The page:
2. Battery Life Decreases Significantly

You might notice that your battery life exponentially decreases if you have malware on your phone.

3. Other Performance Issues

  • These could include:
  • Frequent app crashes
  • Random device reboots
  • Frequent loss of connectivity or cell signal.

4. Random Apps Appearing on Your Device

On a device with an Android OS, check to make sure developer tools and ADB debugging is disabled. If you have purchased a device new from major manufacturers, like Google or Samsung, these settings come automatically disabled and you should not have to worry (but double-check, though).

5. Strange Text Messages

If your device is compromised, you may notice strange text messages. You may also notice your contacts are receiving strange messages from your device.

Six ways to protect your phone.

1. Reboot Frequently

Most malware for mobile devices is unable to persist past a device reboot. On some Samsung devices, these reboots can be scheduled to take place at specific times. On devices running iOS, you will have to manually reboot.

2. Update Your Operating System

Keeping your device and apps up to date is important because it is the way developers patch existing vulnerabilities. iOS devices almost force you to keep it updated, but Android devices might take a little more deliberate planning.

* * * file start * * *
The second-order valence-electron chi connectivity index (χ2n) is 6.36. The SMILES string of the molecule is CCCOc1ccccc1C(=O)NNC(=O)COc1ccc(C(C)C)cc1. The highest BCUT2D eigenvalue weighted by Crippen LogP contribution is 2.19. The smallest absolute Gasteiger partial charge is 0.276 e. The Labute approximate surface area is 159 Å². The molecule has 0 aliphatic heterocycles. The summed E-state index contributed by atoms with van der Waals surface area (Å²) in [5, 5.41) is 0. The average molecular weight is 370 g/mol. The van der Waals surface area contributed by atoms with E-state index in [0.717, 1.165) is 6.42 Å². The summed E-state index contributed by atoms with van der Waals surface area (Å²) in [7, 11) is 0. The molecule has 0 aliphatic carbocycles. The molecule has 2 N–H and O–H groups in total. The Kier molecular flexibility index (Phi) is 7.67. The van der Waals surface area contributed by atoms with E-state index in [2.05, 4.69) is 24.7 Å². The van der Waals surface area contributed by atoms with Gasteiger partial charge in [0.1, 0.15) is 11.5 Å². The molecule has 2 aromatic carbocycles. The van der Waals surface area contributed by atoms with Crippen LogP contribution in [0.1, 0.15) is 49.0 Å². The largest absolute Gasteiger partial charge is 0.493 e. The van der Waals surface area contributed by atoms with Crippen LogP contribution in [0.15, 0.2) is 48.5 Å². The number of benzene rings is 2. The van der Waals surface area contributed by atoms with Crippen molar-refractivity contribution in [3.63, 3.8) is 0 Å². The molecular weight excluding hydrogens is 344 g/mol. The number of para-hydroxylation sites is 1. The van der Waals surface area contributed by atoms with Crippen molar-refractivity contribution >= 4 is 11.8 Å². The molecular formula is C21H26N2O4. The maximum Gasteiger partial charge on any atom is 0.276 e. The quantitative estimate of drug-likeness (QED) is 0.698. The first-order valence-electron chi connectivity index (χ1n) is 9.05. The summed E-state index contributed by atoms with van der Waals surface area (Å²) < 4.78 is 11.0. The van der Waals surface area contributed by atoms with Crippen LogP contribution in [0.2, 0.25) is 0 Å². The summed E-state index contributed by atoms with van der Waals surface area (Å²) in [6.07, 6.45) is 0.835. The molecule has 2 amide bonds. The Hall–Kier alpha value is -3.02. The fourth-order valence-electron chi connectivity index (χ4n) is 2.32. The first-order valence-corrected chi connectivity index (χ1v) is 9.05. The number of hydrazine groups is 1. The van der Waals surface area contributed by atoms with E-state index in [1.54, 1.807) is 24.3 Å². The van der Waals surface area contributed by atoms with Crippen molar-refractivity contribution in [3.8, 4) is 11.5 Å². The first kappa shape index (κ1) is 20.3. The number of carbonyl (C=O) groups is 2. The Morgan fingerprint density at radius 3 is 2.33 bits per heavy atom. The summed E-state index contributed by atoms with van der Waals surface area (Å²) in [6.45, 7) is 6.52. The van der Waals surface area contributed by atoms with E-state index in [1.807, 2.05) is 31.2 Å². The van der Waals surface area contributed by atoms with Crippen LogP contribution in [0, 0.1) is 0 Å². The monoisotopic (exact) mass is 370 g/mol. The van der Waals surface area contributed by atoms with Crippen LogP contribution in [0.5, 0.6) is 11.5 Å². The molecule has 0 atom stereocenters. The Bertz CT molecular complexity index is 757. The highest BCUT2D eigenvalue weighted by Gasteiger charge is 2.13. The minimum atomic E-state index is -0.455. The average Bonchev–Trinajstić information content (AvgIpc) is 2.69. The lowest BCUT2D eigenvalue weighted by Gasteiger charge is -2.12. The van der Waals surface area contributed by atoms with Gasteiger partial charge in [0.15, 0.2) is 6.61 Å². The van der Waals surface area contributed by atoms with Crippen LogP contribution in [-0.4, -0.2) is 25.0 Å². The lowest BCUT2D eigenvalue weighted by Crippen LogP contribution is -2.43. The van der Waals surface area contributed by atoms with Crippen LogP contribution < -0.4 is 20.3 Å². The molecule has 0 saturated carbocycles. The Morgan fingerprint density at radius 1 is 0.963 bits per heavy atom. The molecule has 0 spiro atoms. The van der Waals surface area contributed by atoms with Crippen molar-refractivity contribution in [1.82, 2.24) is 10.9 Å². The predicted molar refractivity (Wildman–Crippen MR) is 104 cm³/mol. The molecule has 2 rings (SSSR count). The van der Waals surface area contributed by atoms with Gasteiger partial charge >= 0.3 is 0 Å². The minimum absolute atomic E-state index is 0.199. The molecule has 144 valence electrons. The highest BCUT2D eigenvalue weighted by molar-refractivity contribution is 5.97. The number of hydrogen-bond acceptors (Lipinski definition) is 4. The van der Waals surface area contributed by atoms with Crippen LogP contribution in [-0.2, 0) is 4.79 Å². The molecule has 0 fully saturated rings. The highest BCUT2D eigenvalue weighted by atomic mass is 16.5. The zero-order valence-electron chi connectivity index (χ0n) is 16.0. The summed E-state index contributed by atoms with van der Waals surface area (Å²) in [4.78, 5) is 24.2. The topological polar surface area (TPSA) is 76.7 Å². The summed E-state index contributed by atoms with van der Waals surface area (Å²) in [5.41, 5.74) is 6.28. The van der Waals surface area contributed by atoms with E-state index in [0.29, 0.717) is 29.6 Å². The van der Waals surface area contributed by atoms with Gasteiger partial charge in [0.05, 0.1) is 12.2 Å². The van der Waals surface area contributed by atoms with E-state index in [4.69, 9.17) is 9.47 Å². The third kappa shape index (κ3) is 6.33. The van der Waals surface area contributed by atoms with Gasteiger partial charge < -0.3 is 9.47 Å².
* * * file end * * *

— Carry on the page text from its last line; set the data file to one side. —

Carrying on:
3. Upgrade Obsolete Devices

If your device can no longer download the latest updates, it means it is no longer supported. You are best off upgrading your device in this case.

4. Security Apps

There are apps out there that can provide an extra level of security. Do your research before you download any security app, as this is a simple way for Trojan attacks to occur.

5. Encrypt Your Messages

Using an end-to-end encrypted messaging app can help keep prying eyes from seeing your messages; plus, they are harder to spam.

6. Think Before You Tap

It is almost cliché at this point but think before you tap that link. If the URL looks odd to you, or the sender is unfamiliar, it is probably malicious. While nothing is ever 100% fool proof by taking the time to undertake these smalls safety measures, you will be reducing the risks of your mobile being hacked and protecting yourself and others. Suzanne Tracy is Chief Technology Officer at SIRO, a joint venture company between the ESB and Vodafone, rolling out a new 100% fibre optic broadband network across Ireland.
SIRO’s Chief Commercial Officer, Ronan Whelan talks with Greg Hughes from Donegal Highland Radio Limited this morning about our 100% fibre broadband rollout in Letterkenny as over 11,000 homes and businesses now have access to the SIRO 100% fibre network
SIRO Ireland · Ronan Whelan Interview - Highland Radio - November 2020